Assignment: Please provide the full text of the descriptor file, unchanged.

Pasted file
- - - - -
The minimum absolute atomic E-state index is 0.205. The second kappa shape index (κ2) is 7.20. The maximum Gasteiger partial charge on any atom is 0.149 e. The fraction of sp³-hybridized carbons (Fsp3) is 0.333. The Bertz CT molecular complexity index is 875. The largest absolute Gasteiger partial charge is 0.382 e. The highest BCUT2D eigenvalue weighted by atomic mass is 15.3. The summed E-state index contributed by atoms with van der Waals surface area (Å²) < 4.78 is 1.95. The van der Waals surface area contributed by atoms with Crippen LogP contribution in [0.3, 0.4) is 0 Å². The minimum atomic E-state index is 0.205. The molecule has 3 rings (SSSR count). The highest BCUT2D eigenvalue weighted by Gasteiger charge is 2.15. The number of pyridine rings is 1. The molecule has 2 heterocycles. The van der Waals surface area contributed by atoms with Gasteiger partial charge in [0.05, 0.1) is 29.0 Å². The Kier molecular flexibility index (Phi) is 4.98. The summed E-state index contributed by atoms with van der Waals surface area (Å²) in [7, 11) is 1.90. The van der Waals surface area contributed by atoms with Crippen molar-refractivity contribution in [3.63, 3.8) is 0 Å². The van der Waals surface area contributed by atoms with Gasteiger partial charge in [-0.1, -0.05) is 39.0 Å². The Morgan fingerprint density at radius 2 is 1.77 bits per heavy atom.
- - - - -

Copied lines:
The minimum absolute atomic E-state index is 0.205. The second kappa shape index (κ2) is 7.20. The maximum Gasteiger partial charge on any atom is 0.149 e. The fraction of sp³-hybridized carbons (Fsp3) is 0.333. The Bertz CT molecular complexity index is 875. The largest absolute Gasteiger partial charge is 0.382 e. The highest BCUT2D eigenvalue weighted by atomic mass is 15.3. The summed E-state index contributed by atoms with van der Waals surface area (Å²) < 4.78 is 1.95. The van der Waals surface area contributed by atoms with Crippen LogP contribution in [0.3, 0.4) is 0 Å². The minimum atomic E-state index is 0.205. The molecule has 3 rings (SSSR count). The highest BCUT2D eigenvalue weighted by Gasteiger charge is 2.15. The number of pyridine rings is 1. The molecule has 2 heterocycles. The van der Waals surface area contributed by atoms with Gasteiger partial charge in [0.05, 0.1) is 29.0 Å². The Kier molecular flexibility index (Phi) is 4.98. The summed E-state index contributed by atoms with van der Waals surface area (Å²) in [7, 11) is 1.90. The van der Waals surface area contributed by atoms with Crippen molar-refractivity contribution in [3.63, 3.8) is 0 Å². The van der Waals surface area contributed by atoms with Gasteiger partial charge in [-0.1, -0.05) is 39.0 Å². The Morgan fingerprint density at radius 2 is 1.77 bits per heavy atom.